• It is one of six built by Mazagon Dock Limited in Mumbai as a part of Project-75 of the Indian Navy.

• Kalvariis a potent Man o’ War capable of undertaking offensive operations spanning across the entire spectrum of Maritime Warfare.

• Kalvari is named after a deep sea tiger shark and weighs about 1,600 tonnes.

• The state-of-the-art features of the Scorpenes include superior stealth and ability to launch crippling attacks with precision-guided weapons.

• The boat also has two 1250 kW MAN diesel engines for rapidly charging batteries.

• The submarine boasts of a highly advanced Combat Management System and a sophisticated Integrated Platform Management System.

• India has just about 15 submarines, a mix of Russian-origin Kilo-class vessels and German HDW submarines.

Everything about special courts for politicians

• The Centre has informed the Supreme Court that it will set up at least 12 special courts to try exclusively criminal cases involving MPs and MLAs.


• Criminalisation of politics has remained a key issue. In 2014, as many as 1,581 lawmakers were facing prosecution in a mind-boggling 13,500 cases.

• It took years, probably decades, to complete the trial against a politician and by this time, he or she would have served as a Minister or legislator several times over.

• On average, 4,200 cases are handled by each of the 17,000 subordinate courts hence there is need to set up special courts.

Special Courts

• The SC had in 2015 laid down that special courts to be set up exclusively to try criminal cases involving “political persons” on the lines of the fast track courts and decide cases within a year.

• However Centre argued that it is not averse to setting up special courts to try criminal cases/offences involving politicians. It was for the state governments to set up additional courts as the issue comes within their jurisdiction.

• Hence setting up special courts would depend on the availability of funds with the States. And this has delayed the overall process.

Recent SC direction

• In November-2017, hearing a PIL which sought a lifetime ban on all convicted politicians, Court made determined effort to cleanse politics of criminality and corruption.

• Countering Centre argument on fund availability for special courts, Supreme Court gave direction to the  government to frame a Central scheme for setting up special courts across the country.

• The scheme should give the details of the funds that are required to set up such courts.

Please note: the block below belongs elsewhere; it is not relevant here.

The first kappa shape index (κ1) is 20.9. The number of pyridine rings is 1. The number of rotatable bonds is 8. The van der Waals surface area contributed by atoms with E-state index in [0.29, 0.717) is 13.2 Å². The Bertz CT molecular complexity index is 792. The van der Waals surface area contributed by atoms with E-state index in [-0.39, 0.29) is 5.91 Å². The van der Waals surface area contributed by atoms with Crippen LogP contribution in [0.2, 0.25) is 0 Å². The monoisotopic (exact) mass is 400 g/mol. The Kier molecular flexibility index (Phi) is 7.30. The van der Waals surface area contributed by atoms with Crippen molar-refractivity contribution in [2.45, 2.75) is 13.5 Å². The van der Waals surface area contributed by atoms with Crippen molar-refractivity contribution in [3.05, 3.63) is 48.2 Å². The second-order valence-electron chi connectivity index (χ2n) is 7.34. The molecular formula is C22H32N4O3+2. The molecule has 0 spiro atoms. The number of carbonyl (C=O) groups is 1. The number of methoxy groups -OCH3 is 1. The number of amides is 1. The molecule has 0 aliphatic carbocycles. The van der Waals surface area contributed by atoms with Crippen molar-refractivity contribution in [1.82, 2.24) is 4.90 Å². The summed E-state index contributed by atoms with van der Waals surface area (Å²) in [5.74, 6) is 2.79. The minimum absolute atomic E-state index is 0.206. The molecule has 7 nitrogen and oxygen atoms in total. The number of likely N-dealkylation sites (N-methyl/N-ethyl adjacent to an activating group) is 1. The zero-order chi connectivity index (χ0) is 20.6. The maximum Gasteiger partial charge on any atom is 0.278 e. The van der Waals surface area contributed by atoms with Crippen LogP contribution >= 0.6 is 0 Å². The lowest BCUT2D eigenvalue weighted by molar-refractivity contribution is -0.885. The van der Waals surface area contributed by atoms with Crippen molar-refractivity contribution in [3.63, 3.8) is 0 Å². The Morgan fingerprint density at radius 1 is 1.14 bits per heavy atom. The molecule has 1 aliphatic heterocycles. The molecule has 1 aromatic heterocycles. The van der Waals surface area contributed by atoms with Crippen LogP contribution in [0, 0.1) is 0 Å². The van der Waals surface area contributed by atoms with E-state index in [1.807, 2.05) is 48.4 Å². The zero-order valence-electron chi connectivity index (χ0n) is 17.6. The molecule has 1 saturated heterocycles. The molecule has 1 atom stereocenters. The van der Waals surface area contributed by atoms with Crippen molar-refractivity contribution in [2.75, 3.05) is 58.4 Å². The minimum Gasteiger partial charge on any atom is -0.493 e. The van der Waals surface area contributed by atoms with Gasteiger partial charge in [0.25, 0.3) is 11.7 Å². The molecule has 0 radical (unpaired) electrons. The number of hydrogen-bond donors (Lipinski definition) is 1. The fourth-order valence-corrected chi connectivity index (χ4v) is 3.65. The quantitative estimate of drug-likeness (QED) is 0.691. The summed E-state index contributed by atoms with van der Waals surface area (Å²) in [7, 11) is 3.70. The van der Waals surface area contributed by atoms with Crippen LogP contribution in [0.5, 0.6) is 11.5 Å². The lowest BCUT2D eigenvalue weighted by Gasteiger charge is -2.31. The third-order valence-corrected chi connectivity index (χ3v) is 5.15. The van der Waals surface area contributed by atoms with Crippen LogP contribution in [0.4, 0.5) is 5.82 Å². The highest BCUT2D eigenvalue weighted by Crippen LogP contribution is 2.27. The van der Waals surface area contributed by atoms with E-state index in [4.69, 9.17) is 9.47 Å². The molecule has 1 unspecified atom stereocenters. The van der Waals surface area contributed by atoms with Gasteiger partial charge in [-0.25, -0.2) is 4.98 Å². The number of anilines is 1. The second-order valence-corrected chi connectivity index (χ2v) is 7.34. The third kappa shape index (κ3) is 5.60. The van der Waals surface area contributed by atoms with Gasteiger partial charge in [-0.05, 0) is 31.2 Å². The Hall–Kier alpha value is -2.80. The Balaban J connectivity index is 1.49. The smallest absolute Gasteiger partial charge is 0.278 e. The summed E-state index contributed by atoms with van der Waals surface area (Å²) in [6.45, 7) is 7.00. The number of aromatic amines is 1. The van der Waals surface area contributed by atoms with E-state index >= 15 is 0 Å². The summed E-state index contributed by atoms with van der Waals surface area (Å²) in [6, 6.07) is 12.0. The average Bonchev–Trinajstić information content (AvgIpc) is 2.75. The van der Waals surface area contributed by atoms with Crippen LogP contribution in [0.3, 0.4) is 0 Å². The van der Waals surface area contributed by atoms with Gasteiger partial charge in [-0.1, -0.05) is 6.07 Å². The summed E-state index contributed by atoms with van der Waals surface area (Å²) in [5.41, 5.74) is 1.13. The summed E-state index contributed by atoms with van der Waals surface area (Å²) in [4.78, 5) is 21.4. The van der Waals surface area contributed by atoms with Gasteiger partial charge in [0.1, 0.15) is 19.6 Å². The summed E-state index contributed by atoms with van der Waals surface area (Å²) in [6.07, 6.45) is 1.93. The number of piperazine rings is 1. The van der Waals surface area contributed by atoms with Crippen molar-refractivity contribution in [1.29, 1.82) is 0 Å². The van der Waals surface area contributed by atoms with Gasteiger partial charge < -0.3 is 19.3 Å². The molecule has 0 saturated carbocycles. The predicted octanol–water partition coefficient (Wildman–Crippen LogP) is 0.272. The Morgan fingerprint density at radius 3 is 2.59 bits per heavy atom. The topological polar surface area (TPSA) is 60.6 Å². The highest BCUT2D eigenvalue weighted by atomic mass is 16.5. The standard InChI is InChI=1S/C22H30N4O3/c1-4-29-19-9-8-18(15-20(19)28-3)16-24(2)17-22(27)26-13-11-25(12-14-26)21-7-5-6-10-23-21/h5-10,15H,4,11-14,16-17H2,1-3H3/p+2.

• The court also directed the Centre to place before it details of 1,581 cases involving MPs and MLAs, as declared by the politicians at the time of filing their nominations during the 2014 general elections.

• Supreme Court would directly interact with the State governments on issues like the appointment of judicial officers, public prosecutors, court staff and other requirements of manpower and infrastructure for the special courts.

Centre’s response and Scheme

• In response to SC direction, the government, in an affidavit, said it had allotted ₹7.8 crore and framed a scheme to set up the special courts.

• The Centre told the SC today that it will start with 12 such special courts.

• Hence it also sought some time from the Supreme Court to collect data on cases pending against elected representatives across the country, so it can better decide on how many special courts it needs to set up in total.

Election Commission’s view

• SC also pulled up the EC for not taking a stand on the issue and asked how the commission could afford to be silent on it.

• In response, EC said, it had already recommended to the Centre to amend an existing law to incorporate a life ban provision against convicted lawmakers. The existing law calls for a six-year ban after the lawmaker has completed their sentence.

• EC said for the first time that convicted MPs and MLAs must be debarred from contesting polls – ever.

• However the Centre refused to take a stand on the issue and said that the the government was examining the recommendations of the Law Commission and EC for imposing a life ban on convicted MPs and MLAs from electoral politics.

• During a hearing, the EC told the court that a law was needed to curb the growing menace of criminalisation of politics.